LAURA: Stole your novel?

NESTOR: There goes that echo again. I'll spell it out for you. They took all my computer disks -- lock, stock, and barrel. That means every chapter, every line, every syllable of my novel -- every drop of blood, tears, and sweat is in their grubby little hands.

STEELE: [with mock dismay] So the Great American Novel has been purloined. And we thought it was a figment of your imagination. Do you realize what this means? [beat] Publishers round the globe will be rejoicing at the sudden shrinkage in their slush piles.

NESTOR: Go ahead! Laugh. I could wallpaper my loft with rejection notices and have enough left over to blanket Dodger Stadium. I can take rejection. But this theft is -- different. I feel like I've been violated. Some pervert poked through my personal possessions. [glares at Steele] Where were you the night of April 29 th?

STEELE: [smiles sourly at Nestor; then recovers his savoir faire] I was out with a lovely young woman named Eloise. So bright. So beautiful. So eager to please. [glances at Laura, hoping for a reaction; he gets none] She's a stockbroker. Striking brunette. Very stylish. [to Nestor] Perhaps you've met her. Eloise Fairchild?

NESTOR: Who hasn't? Over at Drexel she was voted the girl most likely to.

STEELE: Most likely to? [he motions for Nestor to complete the phrase]

NESTOR: That's it. Just the girl most likely to. [beat] Floozy.

LAURA: [with a smirk] I hear she's a wiz at the "big board."

STEELE: [suddenly eager to change the subject] So you'd like the two of us to catch this thief in the act?

NESTOR: In mid-snatch. But no photo-ops. No flashbulbs. I just want my novel back. They can keep the other stuff. They'll never figure out my system anyway. Idiots!

LAURA: If the thief runs true to form he or she should show up tomorrow. We'll set up for twenty-four hour surveillance. [to Nestor] We'll need keys to your apartment while you attend the workshop.

NESTOR: No dice. I'm staying put. I want to be here when you shake 'em down, cuff 'em, beat a confession out of them whatever it is you do.

STEELE: Really, Nestor. Such tactics are hardly necessary. We'll only hold them until the police arrive.

NESTOR: [contemptuously] I knew you were no Sam Spade.

STEELE: [as light begins to dawn] Miss Holt, I don't mean to throw cold water on our good intentions but have we -- that is, have you -- really grasped the gravity of the situation?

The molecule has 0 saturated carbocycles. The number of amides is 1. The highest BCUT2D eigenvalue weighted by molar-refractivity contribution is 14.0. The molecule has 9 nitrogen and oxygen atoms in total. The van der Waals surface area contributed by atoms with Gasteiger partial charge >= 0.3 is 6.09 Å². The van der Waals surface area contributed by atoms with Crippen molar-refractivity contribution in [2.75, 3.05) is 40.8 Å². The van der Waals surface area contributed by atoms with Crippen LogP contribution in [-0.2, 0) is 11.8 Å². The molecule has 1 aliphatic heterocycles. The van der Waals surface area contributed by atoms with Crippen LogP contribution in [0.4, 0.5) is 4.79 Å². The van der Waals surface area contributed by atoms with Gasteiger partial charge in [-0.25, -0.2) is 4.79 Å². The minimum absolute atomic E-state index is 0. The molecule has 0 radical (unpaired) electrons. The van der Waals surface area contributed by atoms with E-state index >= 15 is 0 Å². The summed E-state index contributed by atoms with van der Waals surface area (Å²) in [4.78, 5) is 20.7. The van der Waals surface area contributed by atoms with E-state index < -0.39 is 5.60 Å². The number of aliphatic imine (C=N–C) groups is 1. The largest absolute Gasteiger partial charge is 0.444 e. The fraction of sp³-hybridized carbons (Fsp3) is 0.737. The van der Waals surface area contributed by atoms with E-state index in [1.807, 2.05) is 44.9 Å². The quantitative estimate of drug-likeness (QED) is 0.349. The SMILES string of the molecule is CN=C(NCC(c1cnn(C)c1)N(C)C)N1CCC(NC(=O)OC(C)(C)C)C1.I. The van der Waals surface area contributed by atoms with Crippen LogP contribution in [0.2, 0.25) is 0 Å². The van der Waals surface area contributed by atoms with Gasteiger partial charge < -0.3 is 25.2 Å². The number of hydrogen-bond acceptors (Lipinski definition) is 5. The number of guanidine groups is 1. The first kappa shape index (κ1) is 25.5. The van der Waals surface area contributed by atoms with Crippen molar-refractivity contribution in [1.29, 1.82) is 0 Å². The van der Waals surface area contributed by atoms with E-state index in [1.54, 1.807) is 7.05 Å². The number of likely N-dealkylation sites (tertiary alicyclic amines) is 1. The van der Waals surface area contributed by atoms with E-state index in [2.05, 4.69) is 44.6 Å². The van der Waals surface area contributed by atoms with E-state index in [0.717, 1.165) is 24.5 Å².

LAURA: [shrugs] It seems like a simple case of robbery. Not exactly the thick of danger.

STEELE: [with mounting alarm] Laura. Consider our situation. We're talking about a twenty-four hour watch. Morning. Noon. And night. Trapped in his apartment with no means of escape while he recites passages from memory from rejected novels or drones on about balance sheets and price / earnings ratios. Lunch with Descoine would be safer.

NESTOR: I'll pay you ten thousand bucks.

STEELE: On second thought we could use a bit of investment advice.


~ * ~ * ~ * ~ *~ * ~ * ~ * ~ *~ * ~ * ~ * ~ *~



The high powered surveillance operation has begun. Steele is lounging on the sofa, feet on the coffee table, circling picks in the Daily Racing Form; Laura is reading the Wall Street Journal. Nestor walks over, unceremoniously lifts Steele's feet off the table and dusts under them. The apartment is well furnished, but impersonal, suggesting a fanatically clean hotel room.

Nestor furtively peers out of a window.

STEELE: [looks up] Would you stop doing that? We've installed the motion sensors on the fire escape. The moment it's triggered we'll hear the remote control beeping like R2D2.

NESTOR: [sits down in a huff] Don't you think you should test it again?

STEELE: [dryly] I think five times in a row was the charm.

NESTOR: I hate odd numbers.

STEELE: [rooted to the spot] Sorry. I'm not climbing those stairs again in this lifetime.

NESTOR: [a litany] I ask for Eliot Ness and I get Nero Wolfe.

A sudden shrill beeping sound has them all jumping to their feet

NESTOR: Let's nab 'em! [beat; slaps his forehead] [to Steele] On second thought --you nab 'em! What am I paying you for?

STEELE: [picks up the remote - frantically trying to turn off the alarm] Nestor, get a grip! Phase One. We have to catch them in the act. Assume your positions everyone!